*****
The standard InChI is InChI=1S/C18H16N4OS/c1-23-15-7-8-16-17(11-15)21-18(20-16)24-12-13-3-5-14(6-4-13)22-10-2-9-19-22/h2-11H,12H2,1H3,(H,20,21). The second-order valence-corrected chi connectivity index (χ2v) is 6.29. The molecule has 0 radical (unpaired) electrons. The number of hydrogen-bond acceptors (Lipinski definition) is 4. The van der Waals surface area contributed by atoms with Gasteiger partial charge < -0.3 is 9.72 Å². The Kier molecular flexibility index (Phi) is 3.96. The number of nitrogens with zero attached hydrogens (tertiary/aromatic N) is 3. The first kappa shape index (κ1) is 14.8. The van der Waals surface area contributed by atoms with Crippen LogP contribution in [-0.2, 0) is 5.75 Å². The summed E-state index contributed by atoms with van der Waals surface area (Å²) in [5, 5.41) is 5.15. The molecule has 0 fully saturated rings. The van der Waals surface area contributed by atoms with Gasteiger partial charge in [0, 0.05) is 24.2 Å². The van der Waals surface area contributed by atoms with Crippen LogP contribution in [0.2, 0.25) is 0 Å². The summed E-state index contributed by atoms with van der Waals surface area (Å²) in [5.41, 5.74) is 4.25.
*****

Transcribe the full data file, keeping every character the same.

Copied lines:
The standard InChI is InChI=1S/C18H16N4OS/c1-23-15-7-8-16-17(11-15)21-18(20-16)24-12-13-3-5-14(6-4-13)22-10-2-9-19-22/h2-11H,12H2,1H3,(H,20,21). The second-order valence-corrected chi connectivity index (χ2v) is 6.29. The molecule has 0 radical (unpaired) electrons. The number of hydrogen-bond acceptors (Lipinski definition) is 4. The van der Waals surface area contributed by atoms with Gasteiger partial charge < -0.3 is 9.72 Å². The Kier molecular flexibility index (Phi) is 3.96. The number of nitrogens with zero attached hydrogens (tertiary/aromatic N) is 3. The first kappa shape index (κ1) is 14.8. The van der Waals surface area contributed by atoms with Crippen LogP contribution in [-0.2, 0) is 5.75 Å². The summed E-state index contributed by atoms with van der Waals surface area (Å²) in [5, 5.41) is 5.15. The molecule has 0 fully saturated rings. The van der Waals surface area contributed by atoms with Gasteiger partial charge in [0, 0.05) is 24.2 Å². The van der Waals surface area contributed by atoms with Crippen LogP contribution in [0.2, 0.25) is 0 Å². The summed E-state index contributed by atoms with van der Waals surface area (Å²) in [5.41, 5.74) is 4.25.